What to do instead?

a quote "not interfering with eating is not the same as doing nothing"

First, get past the fear. The fear of giving up control. The fear that if you stop doing (making special foods, pressuring to take a bite, etc.) they won’t eat!  The fear that if you let them decide, they may only eat bread or they will always go hungry; that they won’t get the nutrients they need.

Ironically, the harder you work to try to get your child to eat, the less likely your child will eat.  Instead of focusing all your efforts on  getting your child to eat, which is not your job, focus on the things that are ARE your responsibility and that you do have control over. 

It’s your job to:
  • Choose what, when, and where the meals will be served – a.k.a the division of responsibility in feeding
  • Serve and expose your child to a variety of nutritious foods.
  • Be considerate of their preferences and limitations.
  • Create a happy, safe eating environment. Make the table a place that exudes positivity, encourages curiosity, not a place to be feared.
  • Be decisive and reliable (setting mealtime structure and limits and following through consistently) while at the same time, be respectful and tuned in with our children (letting them take full control of what and how much, if any, they are hungry for).
  • Role model. Their curious little eyes are always watching. Kinda sweet and scary at the same time, no? hehe.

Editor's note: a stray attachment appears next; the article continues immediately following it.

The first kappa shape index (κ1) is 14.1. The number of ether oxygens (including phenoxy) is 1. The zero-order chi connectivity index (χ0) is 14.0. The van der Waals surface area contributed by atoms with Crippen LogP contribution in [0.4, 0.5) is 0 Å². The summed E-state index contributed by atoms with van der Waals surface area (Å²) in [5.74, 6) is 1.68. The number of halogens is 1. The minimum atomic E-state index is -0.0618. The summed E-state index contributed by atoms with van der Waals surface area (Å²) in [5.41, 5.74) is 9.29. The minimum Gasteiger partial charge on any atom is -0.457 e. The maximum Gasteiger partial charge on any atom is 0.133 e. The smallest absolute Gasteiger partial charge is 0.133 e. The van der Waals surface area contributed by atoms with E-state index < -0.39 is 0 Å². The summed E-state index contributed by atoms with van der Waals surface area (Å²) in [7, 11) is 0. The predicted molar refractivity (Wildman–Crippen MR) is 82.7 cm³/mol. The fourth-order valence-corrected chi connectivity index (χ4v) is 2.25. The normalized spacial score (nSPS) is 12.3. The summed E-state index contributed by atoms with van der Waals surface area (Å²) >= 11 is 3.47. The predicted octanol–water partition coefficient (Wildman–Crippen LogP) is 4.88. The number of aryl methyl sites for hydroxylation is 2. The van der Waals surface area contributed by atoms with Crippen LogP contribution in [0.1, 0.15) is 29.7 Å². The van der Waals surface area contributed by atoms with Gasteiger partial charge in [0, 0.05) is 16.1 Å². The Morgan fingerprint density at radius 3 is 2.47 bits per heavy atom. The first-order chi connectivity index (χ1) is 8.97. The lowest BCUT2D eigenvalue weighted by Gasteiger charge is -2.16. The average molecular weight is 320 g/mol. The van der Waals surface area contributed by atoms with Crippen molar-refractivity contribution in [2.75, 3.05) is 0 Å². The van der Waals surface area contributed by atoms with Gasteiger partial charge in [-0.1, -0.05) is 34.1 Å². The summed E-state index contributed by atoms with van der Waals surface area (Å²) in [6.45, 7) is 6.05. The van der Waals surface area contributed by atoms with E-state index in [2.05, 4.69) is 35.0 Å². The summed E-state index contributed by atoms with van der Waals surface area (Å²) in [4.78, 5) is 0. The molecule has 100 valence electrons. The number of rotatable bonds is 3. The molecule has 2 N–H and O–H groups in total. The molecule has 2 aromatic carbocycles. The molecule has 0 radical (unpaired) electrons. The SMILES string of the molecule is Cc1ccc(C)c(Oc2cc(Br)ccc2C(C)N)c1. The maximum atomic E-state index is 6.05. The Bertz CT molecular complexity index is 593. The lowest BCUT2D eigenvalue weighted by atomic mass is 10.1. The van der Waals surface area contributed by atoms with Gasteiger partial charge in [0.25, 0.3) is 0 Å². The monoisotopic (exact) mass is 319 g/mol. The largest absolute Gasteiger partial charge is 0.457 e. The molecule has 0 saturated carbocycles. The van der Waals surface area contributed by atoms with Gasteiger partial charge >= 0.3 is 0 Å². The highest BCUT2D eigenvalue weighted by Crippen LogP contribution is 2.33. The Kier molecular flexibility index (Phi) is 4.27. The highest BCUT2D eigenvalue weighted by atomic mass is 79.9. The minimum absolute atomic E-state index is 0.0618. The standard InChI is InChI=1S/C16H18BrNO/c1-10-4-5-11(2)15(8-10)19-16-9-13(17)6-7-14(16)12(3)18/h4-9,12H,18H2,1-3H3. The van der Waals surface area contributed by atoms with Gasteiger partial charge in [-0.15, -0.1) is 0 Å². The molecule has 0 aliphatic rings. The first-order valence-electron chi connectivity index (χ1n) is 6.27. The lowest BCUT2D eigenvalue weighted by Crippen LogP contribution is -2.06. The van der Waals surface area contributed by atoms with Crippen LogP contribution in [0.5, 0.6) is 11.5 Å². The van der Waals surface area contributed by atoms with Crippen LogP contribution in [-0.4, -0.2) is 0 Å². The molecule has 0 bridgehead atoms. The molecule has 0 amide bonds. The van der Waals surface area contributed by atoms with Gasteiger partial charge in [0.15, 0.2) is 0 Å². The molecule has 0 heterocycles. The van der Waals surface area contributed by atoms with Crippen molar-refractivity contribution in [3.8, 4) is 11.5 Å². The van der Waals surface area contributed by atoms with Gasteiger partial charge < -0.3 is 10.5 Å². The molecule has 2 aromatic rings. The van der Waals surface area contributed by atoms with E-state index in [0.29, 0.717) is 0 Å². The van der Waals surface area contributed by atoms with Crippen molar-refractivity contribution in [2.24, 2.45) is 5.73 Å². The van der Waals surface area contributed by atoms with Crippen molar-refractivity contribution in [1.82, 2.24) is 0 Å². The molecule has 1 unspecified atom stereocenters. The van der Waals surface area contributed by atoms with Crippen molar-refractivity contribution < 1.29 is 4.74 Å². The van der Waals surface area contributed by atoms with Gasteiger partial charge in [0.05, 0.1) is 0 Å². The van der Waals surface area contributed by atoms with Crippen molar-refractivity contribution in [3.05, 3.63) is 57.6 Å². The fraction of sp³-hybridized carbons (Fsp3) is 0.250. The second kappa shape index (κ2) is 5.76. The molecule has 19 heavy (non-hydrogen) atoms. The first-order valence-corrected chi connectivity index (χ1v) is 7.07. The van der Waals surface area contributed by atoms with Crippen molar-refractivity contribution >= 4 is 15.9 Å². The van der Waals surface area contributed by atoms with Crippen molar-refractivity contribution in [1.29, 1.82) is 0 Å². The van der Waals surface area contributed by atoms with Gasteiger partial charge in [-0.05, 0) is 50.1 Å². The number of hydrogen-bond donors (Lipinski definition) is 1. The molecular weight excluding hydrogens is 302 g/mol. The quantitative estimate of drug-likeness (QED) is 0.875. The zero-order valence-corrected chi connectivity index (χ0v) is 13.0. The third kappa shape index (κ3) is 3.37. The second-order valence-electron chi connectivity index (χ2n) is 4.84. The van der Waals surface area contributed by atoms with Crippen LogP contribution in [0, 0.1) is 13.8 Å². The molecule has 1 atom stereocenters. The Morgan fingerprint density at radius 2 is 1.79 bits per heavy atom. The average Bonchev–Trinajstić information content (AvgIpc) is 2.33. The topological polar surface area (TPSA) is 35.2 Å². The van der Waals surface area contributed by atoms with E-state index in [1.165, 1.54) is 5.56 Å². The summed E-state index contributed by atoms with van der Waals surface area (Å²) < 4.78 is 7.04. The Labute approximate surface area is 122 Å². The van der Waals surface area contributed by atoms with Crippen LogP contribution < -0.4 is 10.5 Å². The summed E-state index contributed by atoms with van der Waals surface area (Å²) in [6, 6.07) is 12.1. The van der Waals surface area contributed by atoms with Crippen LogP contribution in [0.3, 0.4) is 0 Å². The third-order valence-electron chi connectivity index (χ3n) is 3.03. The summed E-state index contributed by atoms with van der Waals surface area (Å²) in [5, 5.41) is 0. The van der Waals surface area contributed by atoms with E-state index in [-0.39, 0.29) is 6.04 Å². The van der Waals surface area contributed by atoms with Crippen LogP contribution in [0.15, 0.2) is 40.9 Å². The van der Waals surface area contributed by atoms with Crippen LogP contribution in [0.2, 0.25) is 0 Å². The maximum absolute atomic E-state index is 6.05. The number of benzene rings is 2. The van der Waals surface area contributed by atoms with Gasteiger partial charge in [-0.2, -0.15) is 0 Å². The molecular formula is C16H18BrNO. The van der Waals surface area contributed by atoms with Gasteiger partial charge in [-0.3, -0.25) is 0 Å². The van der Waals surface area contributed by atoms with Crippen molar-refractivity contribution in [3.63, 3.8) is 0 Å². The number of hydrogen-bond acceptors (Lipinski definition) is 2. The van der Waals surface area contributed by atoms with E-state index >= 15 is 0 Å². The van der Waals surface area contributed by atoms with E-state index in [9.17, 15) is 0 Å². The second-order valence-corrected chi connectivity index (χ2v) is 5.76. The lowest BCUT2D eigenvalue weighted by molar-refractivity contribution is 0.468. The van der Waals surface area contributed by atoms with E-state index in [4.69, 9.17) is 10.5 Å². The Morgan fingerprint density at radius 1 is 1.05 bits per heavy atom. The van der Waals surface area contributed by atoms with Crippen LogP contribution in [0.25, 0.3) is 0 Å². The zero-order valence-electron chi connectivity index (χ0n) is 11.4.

I don’t know about you, but this seems like a lot of DOING on our part!

To Sum:

Change is hard. So hard. BUT  if you change what you do and keep it changed, your child will change right along with you. I learned during our recent trip to Korea just how resilient and adaptable my toddler is! They truly are amazing little human beings, aren’t they? And oh how we love them so! 

Let’s help our children learn to become joyous, mindful eaters by avoiding the urge to pressure or intervene with their job, which is deciding what, how much, and whether or not they will eat. Instead, let’s focus on our role in feeding.

Write down the list above and place it somewhere in your kitchen, dining room, or wherever you’re most likely to see it. 

And do whatever you need to do before mealtimes to keep your emotions in check. Allow the table to be a place of happiness, safety, warmth, and one that encourages curiosity. THAT truly is the secret sauce in helping your child learn to enjoy food and family mealtimes

About Min

Thank you so much for stopping by! I am Min, a Registered Dietitian, a Christ follower, a wife, and a mom to our two miracle babies! Currently, I’m having a ton of fun feeding their tummies and sharing our baby led weaning journey! Follow me on Instagram if interested in seeing daily menu as well as tips and tricks.

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  1. Absolutely love this. I sent it to my husband. people are always saying your child is so small he doesn’t eat enough, is he picky, he is not picky at all. So love this it should be a book!!

    1. Hi! That will certainly help especially with foods your toddler is learning to like. But you don’t always have to eat the same because we, mamas, gotta honor our cravings too 😉